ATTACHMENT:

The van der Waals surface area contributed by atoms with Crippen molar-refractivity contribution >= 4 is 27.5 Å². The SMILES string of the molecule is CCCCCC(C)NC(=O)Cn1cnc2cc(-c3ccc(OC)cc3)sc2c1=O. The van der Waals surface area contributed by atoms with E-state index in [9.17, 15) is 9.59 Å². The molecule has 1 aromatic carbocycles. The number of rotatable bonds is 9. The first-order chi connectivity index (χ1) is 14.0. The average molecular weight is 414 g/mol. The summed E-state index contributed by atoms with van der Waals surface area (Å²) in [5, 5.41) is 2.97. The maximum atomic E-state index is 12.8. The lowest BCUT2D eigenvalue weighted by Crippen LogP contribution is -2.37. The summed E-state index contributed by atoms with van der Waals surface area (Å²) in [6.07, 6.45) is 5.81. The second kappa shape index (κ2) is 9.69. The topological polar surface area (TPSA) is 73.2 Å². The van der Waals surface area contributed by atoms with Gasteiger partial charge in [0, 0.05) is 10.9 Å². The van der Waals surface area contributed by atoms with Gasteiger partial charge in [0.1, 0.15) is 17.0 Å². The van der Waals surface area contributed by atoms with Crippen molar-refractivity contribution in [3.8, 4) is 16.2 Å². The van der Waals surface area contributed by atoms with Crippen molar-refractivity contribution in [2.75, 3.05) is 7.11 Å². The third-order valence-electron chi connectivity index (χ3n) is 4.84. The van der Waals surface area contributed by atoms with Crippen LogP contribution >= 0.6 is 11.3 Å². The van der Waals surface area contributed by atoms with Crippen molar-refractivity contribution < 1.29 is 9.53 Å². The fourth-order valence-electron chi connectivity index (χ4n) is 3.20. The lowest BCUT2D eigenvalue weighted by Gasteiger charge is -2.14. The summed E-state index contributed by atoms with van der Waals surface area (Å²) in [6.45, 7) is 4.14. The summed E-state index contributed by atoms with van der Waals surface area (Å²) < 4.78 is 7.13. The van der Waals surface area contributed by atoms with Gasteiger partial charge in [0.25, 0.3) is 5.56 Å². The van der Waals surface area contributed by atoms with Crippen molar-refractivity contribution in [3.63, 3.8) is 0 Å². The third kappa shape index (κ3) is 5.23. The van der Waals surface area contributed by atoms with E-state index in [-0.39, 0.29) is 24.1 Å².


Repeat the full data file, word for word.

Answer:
The van der Waals surface area contributed by atoms with Crippen molar-refractivity contribution >= 4 is 27.5 Å². The SMILES string of the molecule is CCCCCC(C)NC(=O)Cn1cnc2cc(-c3ccc(OC)cc3)sc2c1=O. The van der Waals surface area contributed by atoms with E-state index in [9.17, 15) is 9.59 Å². The molecule has 1 aromatic carbocycles. The number of rotatable bonds is 9. The first-order chi connectivity index (χ1) is 14.0. The average molecular weight is 414 g/mol. The summed E-state index contributed by atoms with van der Waals surface area (Å²) in [5, 5.41) is 2.97. The maximum atomic E-state index is 12.8. The lowest BCUT2D eigenvalue weighted by Crippen LogP contribution is -2.37. The summed E-state index contributed by atoms with van der Waals surface area (Å²) in [6.07, 6.45) is 5.81. The second kappa shape index (κ2) is 9.69. The topological polar surface area (TPSA) is 73.2 Å². The van der Waals surface area contributed by atoms with Gasteiger partial charge in [0, 0.05) is 10.9 Å². The van der Waals surface area contributed by atoms with Gasteiger partial charge in [0.1, 0.15) is 17.0 Å². The van der Waals surface area contributed by atoms with Crippen molar-refractivity contribution in [3.8, 4) is 16.2 Å². The van der Waals surface area contributed by atoms with Crippen molar-refractivity contribution in [2.75, 3.05) is 7.11 Å². The third-order valence-electron chi connectivity index (χ3n) is 4.84. The van der Waals surface area contributed by atoms with Crippen LogP contribution >= 0.6 is 11.3 Å². The van der Waals surface area contributed by atoms with Crippen molar-refractivity contribution < 1.29 is 9.53 Å². The fourth-order valence-electron chi connectivity index (χ4n) is 3.20. The lowest BCUT2D eigenvalue weighted by Gasteiger charge is -2.14. The summed E-state index contributed by atoms with van der Waals surface area (Å²) in [6.45, 7) is 4.14. The summed E-state index contributed by atoms with van der Waals surface area (Å²) < 4.78 is 7.13. The van der Waals surface area contributed by atoms with Gasteiger partial charge in [0.25, 0.3) is 5.56 Å². The van der Waals surface area contributed by atoms with Crippen molar-refractivity contribution in [3.63, 3.8) is 0 Å². The third kappa shape index (κ3) is 5.23. The van der Waals surface area contributed by atoms with E-state index in [-0.39, 0.29) is 24.1 Å².